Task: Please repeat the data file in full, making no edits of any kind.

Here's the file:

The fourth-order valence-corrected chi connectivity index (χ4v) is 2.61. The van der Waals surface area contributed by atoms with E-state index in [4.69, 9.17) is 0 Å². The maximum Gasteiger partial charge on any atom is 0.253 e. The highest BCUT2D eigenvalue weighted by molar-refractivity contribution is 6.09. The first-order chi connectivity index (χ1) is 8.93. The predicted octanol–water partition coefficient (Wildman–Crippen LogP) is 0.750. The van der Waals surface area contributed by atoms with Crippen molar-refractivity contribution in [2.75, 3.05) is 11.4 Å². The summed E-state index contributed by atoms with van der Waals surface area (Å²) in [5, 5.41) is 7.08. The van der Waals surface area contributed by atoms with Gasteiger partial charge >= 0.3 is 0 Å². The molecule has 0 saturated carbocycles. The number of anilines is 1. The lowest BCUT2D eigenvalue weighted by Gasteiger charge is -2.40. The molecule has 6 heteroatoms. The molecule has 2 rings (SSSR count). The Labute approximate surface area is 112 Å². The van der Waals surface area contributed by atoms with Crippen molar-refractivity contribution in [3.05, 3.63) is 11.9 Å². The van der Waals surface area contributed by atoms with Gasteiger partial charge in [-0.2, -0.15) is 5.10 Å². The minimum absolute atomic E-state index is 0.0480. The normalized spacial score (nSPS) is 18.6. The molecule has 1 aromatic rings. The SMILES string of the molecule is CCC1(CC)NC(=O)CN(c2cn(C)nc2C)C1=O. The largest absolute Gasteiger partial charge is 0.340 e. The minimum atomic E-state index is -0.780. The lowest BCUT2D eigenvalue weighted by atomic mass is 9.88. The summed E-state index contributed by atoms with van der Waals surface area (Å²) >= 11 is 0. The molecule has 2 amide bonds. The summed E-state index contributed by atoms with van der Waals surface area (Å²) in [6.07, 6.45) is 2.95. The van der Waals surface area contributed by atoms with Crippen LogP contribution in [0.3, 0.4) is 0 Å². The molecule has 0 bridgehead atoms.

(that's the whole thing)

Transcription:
The fourth-order valence-corrected chi connectivity index (χ4v) is 2.61. The van der Waals surface area contributed by atoms with E-state index in [4.69, 9.17) is 0 Å². The maximum Gasteiger partial charge on any atom is 0.253 e. The highest BCUT2D eigenvalue weighted by molar-refractivity contribution is 6.09. The first-order chi connectivity index (χ1) is 8.93. The predicted octanol–water partition coefficient (Wildman–Crippen LogP) is 0.750. The van der Waals surface area contributed by atoms with Crippen molar-refractivity contribution in [2.75, 3.05) is 11.4 Å². The summed E-state index contributed by atoms with van der Waals surface area (Å²) in [5, 5.41) is 7.08. The van der Waals surface area contributed by atoms with Gasteiger partial charge >= 0.3 is 0 Å². The molecule has 0 saturated carbocycles. The number of anilines is 1. The lowest BCUT2D eigenvalue weighted by Gasteiger charge is -2.40. The molecule has 6 heteroatoms. The molecule has 2 rings (SSSR count). The Labute approximate surface area is 112 Å². The van der Waals surface area contributed by atoms with Crippen molar-refractivity contribution in [3.05, 3.63) is 11.9 Å². The van der Waals surface area contributed by atoms with Gasteiger partial charge in [-0.2, -0.15) is 5.10 Å². The minimum absolute atomic E-state index is 0.0480. The normalized spacial score (nSPS) is 18.6. The molecule has 1 aromatic rings. The SMILES string of the molecule is CCC1(CC)NC(=O)CN(c2cn(C)nc2C)C1=O. The largest absolute Gasteiger partial charge is 0.340 e. The minimum atomic E-state index is -0.780. The lowest BCUT2D eigenvalue weighted by atomic mass is 9.88. The summed E-state index contributed by atoms with van der Waals surface area (Å²) >= 11 is 0. The molecule has 2 amide bonds. The summed E-state index contributed by atoms with van der Waals surface area (Å²) in [6.07, 6.45) is 2.95. The van der Waals surface area contributed by atoms with Crippen LogP contribution in [0.3, 0.4) is 0 Å². The molecule has 0 bridgehead atoms.